Barbour Alternatives

Although they’ve become a bit trendy in the last few years, I think there are few better coats for fall than one of Barbour’s waxed cotton jackets. As I mentioned over the weekend, their two most popular models are the Beaufort and Bedale (the Bedale being the shorter of the two). Both have waxed cotton shells, corduroy collars, sewn-in throatlatches, and storm cuffs for added protection against the elements. These look at home in the countryside when you’re out for a stroll, or if you’re in the city going to a flea market. I also just like to wear mine over sweaters whenever the weather is a bit wet and cold.

The problem is that they’re a bit expensive. Full retail runs $375-400, and many people find they have to pay an additional $50-70 to lengthen the sleeves. You can find a second-hand one on eBay for between $150-250, depending on the condition, but sometimes these will come with a musty smell. They can be cleaned, but that service can run you another $75-100, all costs included.

On the upside, there are a number of more affordable alternatives. Here are a few that I found:

  • Orvis: Orvis has a few Barbour-ish looking pieces on sale, including this unwaxed Ventile field jacket, dry waxed canvas field coat, and waxed moto jacket. There are also these dry waxed “heritage” coats, Sandanona jackets, and barn coats (granted, the last one isn’t very Barbour-y, but it’s close enough). Note, Orvis’ outerwear tends to run big, so it might be good to either size down when ordering or stop by your local Orvis shop to try things on first.
  • LL Bean: Like Orvis, LL Bean is another good, classic outfitter for outdoorsmen. One of their most famous garments is their barn coat, and while it’s again not exactly Barbour-ish, it’s somewhat similar. These come in both waxed and unwaxed versions, with the unwaxed one being a bit slimmer fitting (I have one and like it, although I wish it were lined the sleeves). They also have something they call an Upland Field coat, which comes in two versions. This one with orange detailing is on sale.
  • Brooks Brothers: If you’re open to a bit more experimentation, Brooks Brothers has this waxed cotton coat with metal clips.
  • Lands End: Ever the stand-by for affordable clothing, Land’s End has a very Barbour-y looking coat for just under $100. In the past, these fit more like Barbour’s Beaufort than Bedale.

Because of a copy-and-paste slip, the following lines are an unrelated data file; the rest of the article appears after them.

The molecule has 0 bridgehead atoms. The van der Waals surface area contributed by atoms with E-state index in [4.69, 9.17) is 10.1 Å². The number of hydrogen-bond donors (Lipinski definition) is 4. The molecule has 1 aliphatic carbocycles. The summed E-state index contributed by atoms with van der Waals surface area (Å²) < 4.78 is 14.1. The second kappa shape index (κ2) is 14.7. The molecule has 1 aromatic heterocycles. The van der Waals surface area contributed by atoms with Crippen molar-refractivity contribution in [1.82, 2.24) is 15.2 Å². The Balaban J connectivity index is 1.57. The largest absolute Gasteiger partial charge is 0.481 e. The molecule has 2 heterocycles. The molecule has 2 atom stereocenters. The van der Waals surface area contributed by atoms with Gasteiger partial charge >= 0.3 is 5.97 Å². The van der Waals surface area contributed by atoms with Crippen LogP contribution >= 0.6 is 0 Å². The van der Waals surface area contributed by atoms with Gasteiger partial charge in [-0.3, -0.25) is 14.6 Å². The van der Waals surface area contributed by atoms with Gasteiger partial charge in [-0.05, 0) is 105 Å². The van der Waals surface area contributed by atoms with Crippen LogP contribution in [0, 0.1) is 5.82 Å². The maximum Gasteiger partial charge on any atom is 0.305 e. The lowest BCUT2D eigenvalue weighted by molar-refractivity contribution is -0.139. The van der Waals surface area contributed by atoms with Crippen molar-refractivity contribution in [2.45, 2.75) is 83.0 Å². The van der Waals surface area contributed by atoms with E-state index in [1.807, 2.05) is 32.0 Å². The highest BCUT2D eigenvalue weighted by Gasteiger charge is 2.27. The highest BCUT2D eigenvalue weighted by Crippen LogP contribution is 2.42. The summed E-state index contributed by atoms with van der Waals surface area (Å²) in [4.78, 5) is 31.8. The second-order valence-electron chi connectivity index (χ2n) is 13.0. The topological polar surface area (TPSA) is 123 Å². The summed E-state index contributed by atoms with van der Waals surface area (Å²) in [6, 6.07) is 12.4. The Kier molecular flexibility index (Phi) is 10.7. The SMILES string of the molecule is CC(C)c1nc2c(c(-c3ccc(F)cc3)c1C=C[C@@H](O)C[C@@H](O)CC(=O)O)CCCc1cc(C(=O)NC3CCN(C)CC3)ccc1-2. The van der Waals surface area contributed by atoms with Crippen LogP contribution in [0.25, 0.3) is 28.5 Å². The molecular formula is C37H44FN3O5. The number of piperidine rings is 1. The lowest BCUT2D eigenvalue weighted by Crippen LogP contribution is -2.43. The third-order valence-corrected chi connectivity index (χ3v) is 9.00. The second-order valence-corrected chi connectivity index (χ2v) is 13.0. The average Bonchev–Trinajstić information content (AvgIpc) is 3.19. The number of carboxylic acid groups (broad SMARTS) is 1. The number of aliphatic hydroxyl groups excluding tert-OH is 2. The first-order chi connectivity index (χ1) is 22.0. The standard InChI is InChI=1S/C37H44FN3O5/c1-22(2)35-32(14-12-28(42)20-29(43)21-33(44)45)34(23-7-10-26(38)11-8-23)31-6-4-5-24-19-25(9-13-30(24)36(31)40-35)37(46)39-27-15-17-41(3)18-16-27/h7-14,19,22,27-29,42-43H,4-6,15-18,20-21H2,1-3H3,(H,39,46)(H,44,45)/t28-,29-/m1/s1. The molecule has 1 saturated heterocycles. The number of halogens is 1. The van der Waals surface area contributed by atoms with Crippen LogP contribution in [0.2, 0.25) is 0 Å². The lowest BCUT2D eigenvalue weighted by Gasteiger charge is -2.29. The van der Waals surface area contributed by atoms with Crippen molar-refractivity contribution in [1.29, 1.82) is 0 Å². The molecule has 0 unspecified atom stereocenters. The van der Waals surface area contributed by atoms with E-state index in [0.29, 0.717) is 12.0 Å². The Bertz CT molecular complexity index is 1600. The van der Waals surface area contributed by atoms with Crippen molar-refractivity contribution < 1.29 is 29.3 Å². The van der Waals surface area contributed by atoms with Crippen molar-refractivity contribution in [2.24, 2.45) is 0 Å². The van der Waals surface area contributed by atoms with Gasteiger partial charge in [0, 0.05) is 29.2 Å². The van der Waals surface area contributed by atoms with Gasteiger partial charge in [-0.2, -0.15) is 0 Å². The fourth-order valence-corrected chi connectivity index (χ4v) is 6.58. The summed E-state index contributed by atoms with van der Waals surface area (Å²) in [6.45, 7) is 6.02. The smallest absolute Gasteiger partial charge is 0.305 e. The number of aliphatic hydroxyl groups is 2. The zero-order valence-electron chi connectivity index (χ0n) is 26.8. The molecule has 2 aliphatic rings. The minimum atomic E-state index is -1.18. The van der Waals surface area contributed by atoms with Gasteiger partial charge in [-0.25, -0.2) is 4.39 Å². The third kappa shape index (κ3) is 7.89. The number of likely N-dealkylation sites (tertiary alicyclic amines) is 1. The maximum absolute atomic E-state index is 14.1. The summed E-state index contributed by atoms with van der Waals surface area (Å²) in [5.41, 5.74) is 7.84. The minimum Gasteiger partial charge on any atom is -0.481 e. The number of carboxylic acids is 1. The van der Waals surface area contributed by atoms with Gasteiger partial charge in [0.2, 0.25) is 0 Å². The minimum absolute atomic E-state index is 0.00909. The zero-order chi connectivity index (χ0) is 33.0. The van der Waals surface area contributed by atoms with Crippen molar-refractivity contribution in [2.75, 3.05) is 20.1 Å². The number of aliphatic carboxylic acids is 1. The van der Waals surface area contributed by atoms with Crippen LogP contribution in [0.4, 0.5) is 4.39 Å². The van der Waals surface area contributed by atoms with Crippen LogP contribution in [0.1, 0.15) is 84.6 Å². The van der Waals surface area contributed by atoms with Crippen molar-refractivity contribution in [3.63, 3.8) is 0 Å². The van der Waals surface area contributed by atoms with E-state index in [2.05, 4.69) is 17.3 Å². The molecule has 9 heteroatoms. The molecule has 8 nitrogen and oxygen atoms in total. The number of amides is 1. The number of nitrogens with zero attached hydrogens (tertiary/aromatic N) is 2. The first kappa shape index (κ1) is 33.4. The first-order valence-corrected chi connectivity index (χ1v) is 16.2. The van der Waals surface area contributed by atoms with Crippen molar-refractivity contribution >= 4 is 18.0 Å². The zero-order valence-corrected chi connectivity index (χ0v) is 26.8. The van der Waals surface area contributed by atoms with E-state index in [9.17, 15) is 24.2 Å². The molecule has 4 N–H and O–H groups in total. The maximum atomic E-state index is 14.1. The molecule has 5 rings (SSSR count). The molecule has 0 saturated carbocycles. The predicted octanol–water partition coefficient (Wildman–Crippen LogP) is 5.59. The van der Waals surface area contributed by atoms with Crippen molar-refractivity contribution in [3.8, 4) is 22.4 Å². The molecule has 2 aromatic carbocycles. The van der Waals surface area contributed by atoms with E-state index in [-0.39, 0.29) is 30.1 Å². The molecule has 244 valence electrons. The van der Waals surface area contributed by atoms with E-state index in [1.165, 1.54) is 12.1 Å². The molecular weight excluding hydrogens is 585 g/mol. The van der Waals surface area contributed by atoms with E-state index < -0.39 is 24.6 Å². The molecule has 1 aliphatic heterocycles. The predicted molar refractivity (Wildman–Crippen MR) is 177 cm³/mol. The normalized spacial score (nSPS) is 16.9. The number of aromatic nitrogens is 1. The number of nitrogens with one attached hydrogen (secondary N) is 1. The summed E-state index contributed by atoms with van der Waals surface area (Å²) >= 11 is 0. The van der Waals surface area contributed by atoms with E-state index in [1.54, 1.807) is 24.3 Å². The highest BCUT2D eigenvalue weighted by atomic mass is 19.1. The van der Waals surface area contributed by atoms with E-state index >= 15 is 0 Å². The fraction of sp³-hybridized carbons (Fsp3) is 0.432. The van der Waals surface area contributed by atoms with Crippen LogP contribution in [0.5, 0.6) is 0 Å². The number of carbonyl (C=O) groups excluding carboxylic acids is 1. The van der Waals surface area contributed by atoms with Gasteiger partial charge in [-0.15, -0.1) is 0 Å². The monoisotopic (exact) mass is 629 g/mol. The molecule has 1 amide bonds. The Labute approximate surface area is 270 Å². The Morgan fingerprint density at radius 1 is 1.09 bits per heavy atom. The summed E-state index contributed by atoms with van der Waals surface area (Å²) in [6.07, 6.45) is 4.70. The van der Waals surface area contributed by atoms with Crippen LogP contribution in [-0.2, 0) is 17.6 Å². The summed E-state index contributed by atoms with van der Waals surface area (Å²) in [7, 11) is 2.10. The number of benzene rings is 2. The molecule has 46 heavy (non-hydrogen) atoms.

• Gap: Gap has a decent looking model this season for $128, though it might be a good idea to stop by one of their stores to first inspect the quality (sources say it’s not actually waxed). They do sales pretty often, so you can probably grab this at 25-50% off if you wait for a coupon code.
  • J Crew: J Crew has a waxed cotton field jacket and barn coat this season. The fabric on the barn coat isn’t as robust as the LL Beans, but on the upside, it fits slimmer than the originals from which it takes inspiration. 
  • Eddie Bauer: Eddie Bauer’s Kettle Mountain StormShed Jacket isn’t inexpensive at $300, but my guess is that you can probably get this at a deep discount if you wait long enough.
  • Filson: This cover cloth weekender coat is unlikely to be discounted much, but it looks nice and Filson’s quality is very good.
  • Debenhams: Savile Row’s Patrick Grant recently did a collaboration line with Debenhams. I haven’t handled any of these pieces, but the Dalston hunting jacket and Renbold quilted jacket (available in olive and navy) look pretty good for the price. Like the ones by Gap, J Crew, and Brooks Brothers, you can expect these to be slim-fitting interpretations of the more utilitarian designs by Barbour, LL Bean, and Orvis.
  • Campbell Cooper: Some of these designs admittedly look a bit iffy, but after some “antiquing,” one StyleForum member made his look pretty good.
  • John Partridge: An old British maker of hunting jackets, only theirs are always made in England (Barbours are sometimes made abroad). The quality is good, but the fit is full. On the upside, you can find these for pretty cheap on eBay. Here are some in navy and brown. You’ll want to get garment measurements before actually ordering. 
  • Hoggs of Fife: Another old British country outfitter. I’m unsure of the sizing, but you can browse some of their jackets at Ardmoor, Scot Web, and Fife Country
Green Corduroys for Fall
I’m personally not one for unusual trousers. Some men can pull off loud colors and vivid patterns with aplomb, but they’re few and far between, and I’m not one of them. The one exception I make, however, are green corduroys in the fall.
If you’re just getting your first pair of corduroys, I recommend ones in a dark shade of russet brown. These can be successfully worn with almost any kind of autumnal clothing you can imagine – grey shawl collar cardigans, green waxed cotton Barbour jackets, navy flannel shirts, and brown suede shoes. They’ll be soft, comfortable, and a touch warm.
If you’re getting your second pair, I recommend wheat. Anything that resembles something like the muted color on your standard pair of chinos to ones that are just a touch more golden. If you hit the right shade, and be sure not to veer into something too yellow, these should be about as easy to wear as your dark brown pair.